One of the most challenging concepts to instill in new CS students is 0-indexing (indeed, the pedagogy of this fact probably merits its own discussion). Another difficult topic -- although a slightly more advanced one -- is pointers. (I'm thinking particularly of programming in C.) With this question I'm wondering if part of the difficulty is the syntactic sugar in C that allows the following to be equivalent:
// declare array of 5 ints on the stack int num; // use array notation to change first element num = 42; // use pointer arithmetic to change first element *(num + 0) = 42;
With array notation, we are explicit with 0-indexing, but the logic of it isn't apparent. Yet, with pointer arithmetic, it's more clear (I think...) why we use 0: the pointer stores the base address, so dereferencing the pointer brings us to that address which is where the array logically begins.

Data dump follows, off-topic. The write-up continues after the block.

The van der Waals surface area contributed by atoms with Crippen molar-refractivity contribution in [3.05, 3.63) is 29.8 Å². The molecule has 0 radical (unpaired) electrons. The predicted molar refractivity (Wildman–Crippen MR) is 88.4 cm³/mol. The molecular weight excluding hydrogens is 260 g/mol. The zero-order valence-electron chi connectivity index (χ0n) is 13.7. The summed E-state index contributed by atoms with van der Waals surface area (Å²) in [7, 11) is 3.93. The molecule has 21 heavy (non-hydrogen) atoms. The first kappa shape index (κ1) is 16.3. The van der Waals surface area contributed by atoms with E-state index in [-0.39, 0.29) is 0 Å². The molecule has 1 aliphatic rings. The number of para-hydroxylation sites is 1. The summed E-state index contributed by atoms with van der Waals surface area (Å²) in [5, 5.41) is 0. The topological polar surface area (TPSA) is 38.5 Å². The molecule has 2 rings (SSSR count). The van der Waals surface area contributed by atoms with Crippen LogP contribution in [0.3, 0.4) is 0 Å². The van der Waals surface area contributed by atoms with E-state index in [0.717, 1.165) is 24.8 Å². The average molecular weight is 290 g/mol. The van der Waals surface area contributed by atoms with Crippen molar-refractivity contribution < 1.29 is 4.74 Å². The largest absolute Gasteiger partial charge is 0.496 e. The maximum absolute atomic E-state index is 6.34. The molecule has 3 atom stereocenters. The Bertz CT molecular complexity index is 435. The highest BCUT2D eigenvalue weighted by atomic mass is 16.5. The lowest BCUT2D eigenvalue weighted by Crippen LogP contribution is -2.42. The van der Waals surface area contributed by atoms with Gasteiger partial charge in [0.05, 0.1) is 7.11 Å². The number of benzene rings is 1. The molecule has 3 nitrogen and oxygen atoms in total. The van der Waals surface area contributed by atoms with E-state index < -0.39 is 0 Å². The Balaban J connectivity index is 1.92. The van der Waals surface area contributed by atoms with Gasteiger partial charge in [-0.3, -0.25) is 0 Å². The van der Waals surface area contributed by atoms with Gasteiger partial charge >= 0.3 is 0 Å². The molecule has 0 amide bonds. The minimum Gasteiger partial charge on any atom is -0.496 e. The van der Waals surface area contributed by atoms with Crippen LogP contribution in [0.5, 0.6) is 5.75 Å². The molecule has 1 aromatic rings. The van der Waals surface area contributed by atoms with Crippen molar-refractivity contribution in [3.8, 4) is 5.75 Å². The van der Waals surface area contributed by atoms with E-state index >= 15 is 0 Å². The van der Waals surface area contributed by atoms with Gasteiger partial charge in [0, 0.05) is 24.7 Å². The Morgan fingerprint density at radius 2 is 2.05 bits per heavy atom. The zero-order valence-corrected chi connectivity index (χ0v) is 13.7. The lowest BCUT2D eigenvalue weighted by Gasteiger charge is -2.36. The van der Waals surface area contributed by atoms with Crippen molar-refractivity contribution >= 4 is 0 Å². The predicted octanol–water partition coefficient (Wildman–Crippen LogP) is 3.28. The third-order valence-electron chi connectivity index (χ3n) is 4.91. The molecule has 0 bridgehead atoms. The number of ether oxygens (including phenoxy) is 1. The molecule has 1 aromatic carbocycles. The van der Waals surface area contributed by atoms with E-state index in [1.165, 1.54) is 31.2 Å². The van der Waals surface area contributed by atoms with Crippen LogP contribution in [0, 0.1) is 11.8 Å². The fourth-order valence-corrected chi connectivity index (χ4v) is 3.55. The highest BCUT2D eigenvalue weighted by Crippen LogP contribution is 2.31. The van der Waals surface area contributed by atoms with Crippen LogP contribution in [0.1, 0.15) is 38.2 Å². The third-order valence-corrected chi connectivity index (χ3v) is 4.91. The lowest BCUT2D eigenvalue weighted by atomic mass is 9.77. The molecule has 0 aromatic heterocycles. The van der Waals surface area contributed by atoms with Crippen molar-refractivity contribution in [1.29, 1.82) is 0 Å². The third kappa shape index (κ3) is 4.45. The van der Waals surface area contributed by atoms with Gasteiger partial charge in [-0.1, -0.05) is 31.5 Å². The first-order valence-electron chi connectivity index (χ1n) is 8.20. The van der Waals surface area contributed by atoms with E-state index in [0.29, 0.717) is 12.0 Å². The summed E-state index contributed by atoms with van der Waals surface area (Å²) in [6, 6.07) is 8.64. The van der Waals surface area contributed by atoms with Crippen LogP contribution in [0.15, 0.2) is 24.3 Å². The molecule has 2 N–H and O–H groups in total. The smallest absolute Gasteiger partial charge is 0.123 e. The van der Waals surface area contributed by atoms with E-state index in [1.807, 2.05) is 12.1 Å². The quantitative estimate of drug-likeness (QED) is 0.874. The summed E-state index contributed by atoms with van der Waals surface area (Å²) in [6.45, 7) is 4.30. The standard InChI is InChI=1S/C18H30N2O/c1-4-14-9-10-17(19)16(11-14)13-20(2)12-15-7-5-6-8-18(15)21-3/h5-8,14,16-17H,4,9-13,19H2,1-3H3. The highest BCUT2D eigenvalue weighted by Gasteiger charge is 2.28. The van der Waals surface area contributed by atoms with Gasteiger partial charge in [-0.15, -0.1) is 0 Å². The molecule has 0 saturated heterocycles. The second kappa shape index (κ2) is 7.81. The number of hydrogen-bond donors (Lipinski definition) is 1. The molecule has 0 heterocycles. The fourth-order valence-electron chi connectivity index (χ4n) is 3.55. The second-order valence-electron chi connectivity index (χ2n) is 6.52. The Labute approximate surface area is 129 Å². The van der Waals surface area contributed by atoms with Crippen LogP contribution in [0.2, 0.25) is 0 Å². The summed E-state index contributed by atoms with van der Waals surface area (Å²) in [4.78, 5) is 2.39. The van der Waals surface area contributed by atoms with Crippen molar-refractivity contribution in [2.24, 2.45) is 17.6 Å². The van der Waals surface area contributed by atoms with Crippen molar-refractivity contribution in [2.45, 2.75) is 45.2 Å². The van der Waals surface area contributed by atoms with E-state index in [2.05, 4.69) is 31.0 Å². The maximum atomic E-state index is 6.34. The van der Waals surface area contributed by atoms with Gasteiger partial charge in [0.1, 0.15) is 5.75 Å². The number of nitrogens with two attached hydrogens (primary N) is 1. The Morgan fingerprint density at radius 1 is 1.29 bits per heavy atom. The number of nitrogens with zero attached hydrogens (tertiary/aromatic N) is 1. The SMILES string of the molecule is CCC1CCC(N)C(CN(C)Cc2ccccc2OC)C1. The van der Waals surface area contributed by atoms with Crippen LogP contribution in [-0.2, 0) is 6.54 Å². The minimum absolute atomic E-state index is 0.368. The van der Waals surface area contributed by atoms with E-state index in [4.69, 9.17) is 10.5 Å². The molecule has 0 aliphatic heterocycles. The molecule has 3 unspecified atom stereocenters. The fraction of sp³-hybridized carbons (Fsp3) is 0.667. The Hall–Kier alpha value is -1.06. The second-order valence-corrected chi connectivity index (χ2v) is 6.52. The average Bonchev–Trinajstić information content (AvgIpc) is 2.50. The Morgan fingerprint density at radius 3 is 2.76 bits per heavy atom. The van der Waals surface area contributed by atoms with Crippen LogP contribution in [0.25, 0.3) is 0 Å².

Comfort with this leads to the topic of memory management on the heap with something like this:
// declare array of 5 ints on the heap int *num = malloc(sizeof(int) * 5); // use pointer arithmetic to change first element *num = 42;
I am toying with expanding my introduction on arrays next year to include this particular use of pointers. I recognize that it would involve taking maybe a single lesson on arrays and expanding to something closer to a week long to tie together all these ideas.
However, is it worth putting aside the syntactic sugar in order to understand more accurately the indexing of arrays? On the other hand, does the introduction of pointers and memory complicate the process so much so that confusion about arrays will increase rather than decrease? (I'm thinking of this is a "lesson idea feedback" discussion.)